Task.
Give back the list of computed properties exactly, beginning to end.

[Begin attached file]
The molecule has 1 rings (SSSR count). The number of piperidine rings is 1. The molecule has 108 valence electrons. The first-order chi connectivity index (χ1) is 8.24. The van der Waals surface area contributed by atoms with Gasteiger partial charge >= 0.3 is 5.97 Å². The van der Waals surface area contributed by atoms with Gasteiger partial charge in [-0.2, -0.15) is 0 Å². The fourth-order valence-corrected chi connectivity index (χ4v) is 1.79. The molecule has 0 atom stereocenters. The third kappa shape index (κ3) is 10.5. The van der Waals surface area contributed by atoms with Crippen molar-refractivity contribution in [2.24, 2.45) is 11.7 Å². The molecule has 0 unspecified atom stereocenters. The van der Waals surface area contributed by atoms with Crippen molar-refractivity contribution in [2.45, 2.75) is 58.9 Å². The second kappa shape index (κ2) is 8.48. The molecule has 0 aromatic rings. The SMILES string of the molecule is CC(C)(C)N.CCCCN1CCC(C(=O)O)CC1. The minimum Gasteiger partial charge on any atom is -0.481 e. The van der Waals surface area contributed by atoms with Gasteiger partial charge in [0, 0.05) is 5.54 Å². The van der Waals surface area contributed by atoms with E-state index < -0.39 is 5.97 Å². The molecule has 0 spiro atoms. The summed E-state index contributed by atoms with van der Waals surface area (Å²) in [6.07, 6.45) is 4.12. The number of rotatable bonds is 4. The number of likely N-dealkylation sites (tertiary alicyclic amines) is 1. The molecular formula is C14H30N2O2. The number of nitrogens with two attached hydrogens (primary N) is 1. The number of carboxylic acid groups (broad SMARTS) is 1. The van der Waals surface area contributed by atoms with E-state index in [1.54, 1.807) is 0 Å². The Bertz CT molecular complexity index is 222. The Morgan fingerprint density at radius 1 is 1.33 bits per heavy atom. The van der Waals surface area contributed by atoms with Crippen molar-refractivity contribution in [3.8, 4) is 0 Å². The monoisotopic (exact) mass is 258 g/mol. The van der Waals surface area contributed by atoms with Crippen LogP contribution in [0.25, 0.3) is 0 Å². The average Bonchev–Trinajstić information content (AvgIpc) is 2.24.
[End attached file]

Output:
The molecule has 1 rings (SSSR count). The number of piperidine rings is 1. The molecule has 108 valence electrons. The first-order chi connectivity index (χ1) is 8.24. The van der Waals surface area contributed by atoms with Gasteiger partial charge >= 0.3 is 5.97 Å². The van der Waals surface area contributed by atoms with Gasteiger partial charge in [-0.2, -0.15) is 0 Å². The fourth-order valence-corrected chi connectivity index (χ4v) is 1.79. The molecule has 0 atom stereocenters. The third kappa shape index (κ3) is 10.5. The van der Waals surface area contributed by atoms with Crippen molar-refractivity contribution in [2.24, 2.45) is 11.7 Å². The molecule has 0 unspecified atom stereocenters. The van der Waals surface area contributed by atoms with Crippen molar-refractivity contribution in [2.45, 2.75) is 58.9 Å². The second kappa shape index (κ2) is 8.48. The molecule has 0 aromatic rings. The SMILES string of the molecule is CC(C)(C)N.CCCCN1CCC(C(=O)O)CC1. The minimum Gasteiger partial charge on any atom is -0.481 e. The van der Waals surface area contributed by atoms with Gasteiger partial charge in [0, 0.05) is 5.54 Å². The van der Waals surface area contributed by atoms with E-state index < -0.39 is 5.97 Å². The molecule has 0 spiro atoms. The summed E-state index contributed by atoms with van der Waals surface area (Å²) in [6.07, 6.45) is 4.12. The number of rotatable bonds is 4. The number of likely N-dealkylation sites (tertiary alicyclic amines) is 1. The molecular formula is C14H30N2O2. The number of nitrogens with two attached hydrogens (primary N) is 1. The number of carboxylic acid groups (broad SMARTS) is 1. The van der Waals surface area contributed by atoms with E-state index in [1.54, 1.807) is 0 Å². The Bertz CT molecular complexity index is 222. The Morgan fingerprint density at radius 1 is 1.33 bits per heavy atom. The van der Waals surface area contributed by atoms with Crippen molar-refractivity contribution in [3.8, 4) is 0 Å². The monoisotopic (exact) mass is 258 g/mol. The van der Waals surface area contributed by atoms with Crippen LogP contribution in [0.25, 0.3) is 0 Å². The average Bonchev–Trinajstić information content (AvgIpc) is 2.24.